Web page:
Ambrey, C. L, Parsell, C., Spallek, M. & Robinson, RN. (2019). An investigation into repeat requests for charity: Evidence from the St Vincent de Paul Society Queensland, Australia. Non-profit and Voluntary Sector Quarterly, 48 (1).
Australian Network on Disability. (2020). https://www.and.org.au/members.php/42/department-of-human-services
Carney, Dr T. & Stanford, Dr J. (2018). The Dimensions of Insecure Work: A Factbook. The Australia Institute. Centre for Future Work.
Davidson, P., Saunders, P., Bradbury, B. and Wong, M. (2018), Poverty in Australia 2018. ACOSS/UNSW Poverty and Inequality Partnership Report No. 2, Sydney: ACOSS.
Foodbank Hunger Report. (2018). https://www.foodbank.org.au/wpcontent/uploads/2018/12/2018-Foodbank-Hunger-Report.pdf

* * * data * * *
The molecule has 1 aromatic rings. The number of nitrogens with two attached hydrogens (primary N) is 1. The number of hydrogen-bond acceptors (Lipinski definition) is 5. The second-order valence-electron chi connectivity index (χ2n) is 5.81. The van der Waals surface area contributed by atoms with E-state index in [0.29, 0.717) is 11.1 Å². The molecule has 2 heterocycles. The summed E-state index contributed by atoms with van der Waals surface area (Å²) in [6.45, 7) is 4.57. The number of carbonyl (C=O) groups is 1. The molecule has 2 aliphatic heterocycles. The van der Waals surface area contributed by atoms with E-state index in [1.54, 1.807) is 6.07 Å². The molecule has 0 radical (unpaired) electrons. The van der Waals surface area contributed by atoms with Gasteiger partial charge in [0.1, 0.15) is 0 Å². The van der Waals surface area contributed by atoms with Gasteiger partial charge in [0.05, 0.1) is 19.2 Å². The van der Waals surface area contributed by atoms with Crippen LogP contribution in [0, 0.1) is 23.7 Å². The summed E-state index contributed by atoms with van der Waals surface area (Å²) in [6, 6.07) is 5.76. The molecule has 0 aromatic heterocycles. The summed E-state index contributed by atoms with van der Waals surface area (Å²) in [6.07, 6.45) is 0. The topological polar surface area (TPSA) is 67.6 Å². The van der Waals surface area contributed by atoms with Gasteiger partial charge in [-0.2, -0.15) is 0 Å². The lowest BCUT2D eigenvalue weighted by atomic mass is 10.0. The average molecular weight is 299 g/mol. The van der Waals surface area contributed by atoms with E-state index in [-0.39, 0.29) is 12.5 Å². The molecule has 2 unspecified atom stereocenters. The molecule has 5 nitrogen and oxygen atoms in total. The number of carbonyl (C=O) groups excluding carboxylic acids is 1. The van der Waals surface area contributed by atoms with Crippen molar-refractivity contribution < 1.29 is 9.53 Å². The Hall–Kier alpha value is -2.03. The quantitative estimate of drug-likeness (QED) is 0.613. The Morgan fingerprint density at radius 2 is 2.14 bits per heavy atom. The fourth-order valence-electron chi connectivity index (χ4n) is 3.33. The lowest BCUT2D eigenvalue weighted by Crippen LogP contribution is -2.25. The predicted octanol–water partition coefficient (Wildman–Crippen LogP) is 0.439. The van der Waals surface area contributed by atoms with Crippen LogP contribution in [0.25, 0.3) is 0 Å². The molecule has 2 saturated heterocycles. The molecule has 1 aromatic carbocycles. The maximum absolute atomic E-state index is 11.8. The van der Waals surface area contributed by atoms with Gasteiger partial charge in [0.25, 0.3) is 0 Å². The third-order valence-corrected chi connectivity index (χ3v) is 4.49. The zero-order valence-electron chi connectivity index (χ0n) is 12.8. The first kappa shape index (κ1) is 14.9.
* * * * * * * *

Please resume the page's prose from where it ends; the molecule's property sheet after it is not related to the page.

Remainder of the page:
McGregor-Lowndes, M., & Williamson, A. (2018). Foundations in Australia: Dimensions for International Comparison. American Behavioural Scientist, 62(13), 1759–1776. https://doi.org/10.1177/0002764218773495
Poverty in Australia. (2020). Victorian Council of Social Services. http://povertyandinequality.acoss.org.au/poverty/
The National Sustainable Development Council. (2019). Transforming Australia: SDG Progress Report.
The Salvation Army. (2018). Money care 10 Years on – A Decade of Challenge and Resilience.